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denote

[dih-noht] /dɪˈnoʊt/
verb (used with object), denoted, denoting.
1.
to be a mark or sign of; indicate:
A fever often denotes an infection.
2.
to be a name or designation for; mean.
3.
to represent by a symbol; stand as a symbol for.
Origin
1585-1595
1585-95; < Middle French dénoter, Latin dēnotāre to mark out, equivalent to dē- de- + notāre to mark; see note
Related forms
denotable, adjective
denotement, noun
undenotable, adjective
undenoted, adjective
Can be confused
connote, denote.
Synonyms
1. mark, signal, signify, evidence.
Dictionary.com Unabridged
Based on the Random House Dictionary, © Random House, Inc. 2014.
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Examples from the web for denoted
  • The pattern and colours denoted affiliations such as school, regiment or sporting club.
  • In the middle of the figure is a crosswalk denoted by two parallel solid white lines crossing all approaching lanes.
  • Many of the houses have nicknames, denoted by a relief over the door.
  • Only later, by slight modifications of the original word, were two designations developed for the opposites which it denoted.
  • His left hand was a goodsized hand, a hand that denoted strength.
  • Each is denoted by a glowing archway, but there are no barriers between them, suggesting the fluidity of the productive impulse.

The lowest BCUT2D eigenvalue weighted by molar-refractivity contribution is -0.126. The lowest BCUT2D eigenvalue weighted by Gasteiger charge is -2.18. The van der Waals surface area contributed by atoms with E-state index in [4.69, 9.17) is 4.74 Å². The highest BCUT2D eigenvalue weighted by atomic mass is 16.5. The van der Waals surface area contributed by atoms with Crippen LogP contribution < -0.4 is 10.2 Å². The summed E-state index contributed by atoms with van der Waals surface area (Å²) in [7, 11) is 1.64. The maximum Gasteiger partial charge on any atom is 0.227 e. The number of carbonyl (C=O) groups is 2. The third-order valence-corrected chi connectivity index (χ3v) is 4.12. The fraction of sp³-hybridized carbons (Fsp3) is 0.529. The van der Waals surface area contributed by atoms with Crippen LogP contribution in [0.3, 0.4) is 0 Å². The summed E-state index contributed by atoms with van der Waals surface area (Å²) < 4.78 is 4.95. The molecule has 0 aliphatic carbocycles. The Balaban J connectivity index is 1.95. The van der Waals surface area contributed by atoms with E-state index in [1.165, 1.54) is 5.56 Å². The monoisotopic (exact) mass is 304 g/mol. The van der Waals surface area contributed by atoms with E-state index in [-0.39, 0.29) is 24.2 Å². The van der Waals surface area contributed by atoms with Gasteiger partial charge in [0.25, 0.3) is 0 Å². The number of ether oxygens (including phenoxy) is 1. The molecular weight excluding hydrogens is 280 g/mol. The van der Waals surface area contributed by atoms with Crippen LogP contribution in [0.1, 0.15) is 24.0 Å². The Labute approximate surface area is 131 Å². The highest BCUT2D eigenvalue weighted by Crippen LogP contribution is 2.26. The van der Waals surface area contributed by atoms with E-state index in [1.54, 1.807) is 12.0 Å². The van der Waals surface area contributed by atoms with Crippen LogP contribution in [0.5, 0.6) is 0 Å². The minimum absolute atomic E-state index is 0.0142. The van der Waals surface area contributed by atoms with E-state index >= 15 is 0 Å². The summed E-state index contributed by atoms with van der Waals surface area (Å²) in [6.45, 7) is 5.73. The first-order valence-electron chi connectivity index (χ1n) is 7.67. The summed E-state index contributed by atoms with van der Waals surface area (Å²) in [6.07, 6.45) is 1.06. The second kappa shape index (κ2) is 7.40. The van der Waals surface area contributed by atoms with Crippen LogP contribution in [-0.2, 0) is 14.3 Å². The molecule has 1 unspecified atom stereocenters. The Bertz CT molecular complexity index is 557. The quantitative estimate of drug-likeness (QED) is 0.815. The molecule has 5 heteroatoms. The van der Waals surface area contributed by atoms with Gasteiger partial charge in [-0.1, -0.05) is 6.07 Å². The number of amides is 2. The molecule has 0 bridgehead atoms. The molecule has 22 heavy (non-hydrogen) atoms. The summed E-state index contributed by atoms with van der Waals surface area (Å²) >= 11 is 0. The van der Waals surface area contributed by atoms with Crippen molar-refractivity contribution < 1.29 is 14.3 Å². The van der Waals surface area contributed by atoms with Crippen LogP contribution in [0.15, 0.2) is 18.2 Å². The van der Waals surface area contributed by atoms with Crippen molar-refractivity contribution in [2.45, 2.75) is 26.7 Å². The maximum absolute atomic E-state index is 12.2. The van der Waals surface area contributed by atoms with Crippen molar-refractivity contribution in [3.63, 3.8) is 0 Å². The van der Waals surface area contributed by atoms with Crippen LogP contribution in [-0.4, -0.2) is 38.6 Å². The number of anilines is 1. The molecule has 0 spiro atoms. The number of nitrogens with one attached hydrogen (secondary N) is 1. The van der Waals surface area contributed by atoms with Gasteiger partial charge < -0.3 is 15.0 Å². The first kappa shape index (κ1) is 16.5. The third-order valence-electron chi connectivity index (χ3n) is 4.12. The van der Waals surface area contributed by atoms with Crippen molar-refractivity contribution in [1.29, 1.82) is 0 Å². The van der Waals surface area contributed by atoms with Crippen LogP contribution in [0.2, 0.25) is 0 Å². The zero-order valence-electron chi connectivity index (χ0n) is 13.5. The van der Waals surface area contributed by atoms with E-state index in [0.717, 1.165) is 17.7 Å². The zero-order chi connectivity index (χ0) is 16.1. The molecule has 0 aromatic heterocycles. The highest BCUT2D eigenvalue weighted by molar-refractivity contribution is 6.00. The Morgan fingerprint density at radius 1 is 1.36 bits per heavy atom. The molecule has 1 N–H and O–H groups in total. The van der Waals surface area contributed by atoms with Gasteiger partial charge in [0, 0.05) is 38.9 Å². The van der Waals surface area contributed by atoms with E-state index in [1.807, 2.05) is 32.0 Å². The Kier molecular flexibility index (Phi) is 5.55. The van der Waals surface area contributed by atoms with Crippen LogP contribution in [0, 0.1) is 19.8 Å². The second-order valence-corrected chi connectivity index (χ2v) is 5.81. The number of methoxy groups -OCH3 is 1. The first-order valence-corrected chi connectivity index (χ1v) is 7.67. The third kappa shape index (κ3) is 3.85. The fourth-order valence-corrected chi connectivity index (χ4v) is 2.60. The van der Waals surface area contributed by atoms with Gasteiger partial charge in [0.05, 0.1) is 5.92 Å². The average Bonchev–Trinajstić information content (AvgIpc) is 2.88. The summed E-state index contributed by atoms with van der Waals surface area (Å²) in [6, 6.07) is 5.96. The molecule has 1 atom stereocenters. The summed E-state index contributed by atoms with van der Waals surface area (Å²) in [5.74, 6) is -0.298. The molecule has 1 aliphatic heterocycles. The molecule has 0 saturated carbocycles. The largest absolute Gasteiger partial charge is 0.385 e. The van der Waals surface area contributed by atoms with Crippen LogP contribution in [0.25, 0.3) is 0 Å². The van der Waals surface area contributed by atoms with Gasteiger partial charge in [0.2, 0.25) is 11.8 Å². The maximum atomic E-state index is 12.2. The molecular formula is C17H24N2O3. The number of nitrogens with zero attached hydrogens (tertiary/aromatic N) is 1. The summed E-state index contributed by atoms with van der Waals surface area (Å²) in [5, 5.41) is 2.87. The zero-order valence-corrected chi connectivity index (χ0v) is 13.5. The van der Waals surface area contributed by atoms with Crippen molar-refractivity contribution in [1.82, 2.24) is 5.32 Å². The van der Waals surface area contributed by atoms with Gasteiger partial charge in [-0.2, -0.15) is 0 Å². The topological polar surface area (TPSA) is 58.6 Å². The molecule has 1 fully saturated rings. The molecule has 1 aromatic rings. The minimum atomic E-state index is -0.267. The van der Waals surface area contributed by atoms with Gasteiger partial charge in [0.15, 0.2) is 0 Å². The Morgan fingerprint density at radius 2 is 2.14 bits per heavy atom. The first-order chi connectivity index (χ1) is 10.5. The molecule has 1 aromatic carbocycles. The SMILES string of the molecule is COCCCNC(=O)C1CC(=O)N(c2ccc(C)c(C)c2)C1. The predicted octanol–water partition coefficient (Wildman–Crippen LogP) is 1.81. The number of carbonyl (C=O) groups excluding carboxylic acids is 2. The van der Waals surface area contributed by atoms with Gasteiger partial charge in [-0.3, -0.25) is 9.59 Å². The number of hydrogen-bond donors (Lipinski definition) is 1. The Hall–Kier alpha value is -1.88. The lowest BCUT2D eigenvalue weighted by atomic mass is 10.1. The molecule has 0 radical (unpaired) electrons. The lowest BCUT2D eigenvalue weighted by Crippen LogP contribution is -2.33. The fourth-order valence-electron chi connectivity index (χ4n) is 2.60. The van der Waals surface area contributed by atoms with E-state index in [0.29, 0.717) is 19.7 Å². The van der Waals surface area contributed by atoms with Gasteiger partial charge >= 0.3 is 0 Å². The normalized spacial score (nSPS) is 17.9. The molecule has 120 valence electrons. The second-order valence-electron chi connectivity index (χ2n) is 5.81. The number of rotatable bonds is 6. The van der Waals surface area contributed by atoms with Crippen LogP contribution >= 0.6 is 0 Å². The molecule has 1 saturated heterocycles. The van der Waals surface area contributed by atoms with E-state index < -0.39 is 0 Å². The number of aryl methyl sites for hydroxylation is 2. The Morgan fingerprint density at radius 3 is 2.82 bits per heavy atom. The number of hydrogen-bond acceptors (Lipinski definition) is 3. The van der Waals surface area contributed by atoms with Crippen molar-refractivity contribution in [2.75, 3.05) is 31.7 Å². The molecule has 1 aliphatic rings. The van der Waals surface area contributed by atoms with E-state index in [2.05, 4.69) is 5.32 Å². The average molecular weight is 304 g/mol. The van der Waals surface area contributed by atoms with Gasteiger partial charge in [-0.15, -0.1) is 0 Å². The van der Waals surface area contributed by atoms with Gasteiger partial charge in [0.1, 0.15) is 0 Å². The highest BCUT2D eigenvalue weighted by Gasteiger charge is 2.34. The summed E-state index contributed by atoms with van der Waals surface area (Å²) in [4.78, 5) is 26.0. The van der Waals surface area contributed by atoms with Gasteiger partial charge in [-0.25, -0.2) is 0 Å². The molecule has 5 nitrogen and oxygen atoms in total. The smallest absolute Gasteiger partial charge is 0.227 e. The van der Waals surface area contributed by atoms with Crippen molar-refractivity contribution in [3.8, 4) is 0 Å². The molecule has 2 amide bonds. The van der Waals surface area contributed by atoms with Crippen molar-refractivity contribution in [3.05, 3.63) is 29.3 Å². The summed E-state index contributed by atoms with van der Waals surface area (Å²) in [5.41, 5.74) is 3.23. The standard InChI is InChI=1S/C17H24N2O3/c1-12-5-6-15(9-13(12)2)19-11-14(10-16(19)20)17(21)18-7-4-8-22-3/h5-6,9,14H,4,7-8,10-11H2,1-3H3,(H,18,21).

• The denomination is denoted by a numeral on both sides of the note.
  • The speed of light in vacuum, usually denoted by c, is a physical constant important in many areas of physics.
  • Gravity from matter does the slowing while dark energy does the speeding, it creates a combined curve denoted by the red line.
  • Hyperlinks are denoted by underlined, bold, italic font.
British Dictionary definitions for denoted

denote

/dɪˈnəʊt/
verb (transitive; may take a clause as object)
1.
to be a sign, symbol, or symptom of; indicate or designate
2.
(of words, phrases, expressions, etc) to have as a literal or obvious meaning
Derived Forms
denotable, adjective
denotement, noun
Word Origin
C16: from Latin dēnotāre to mark, from notāre to mark, note
Collins English Dictionary - Complete & Unabridged 2012 Digital Edition
© William Collins Sons & Co. Ltd. 1979, 1986 © HarperCollins
Publishers 1998, 2000, 2003, 2005, 2006, 2007, 2009, 2012
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Word Origin and History for denoted

denote

v.

1590s, from Middle French dénoter (14c.), from Latin denotare "denote, mark out," from de- "completely" + notare "to mark" (see note (v.)). Related: Denoted; denoting.

Online Etymology Dictionary, © 2010 Douglas Harper
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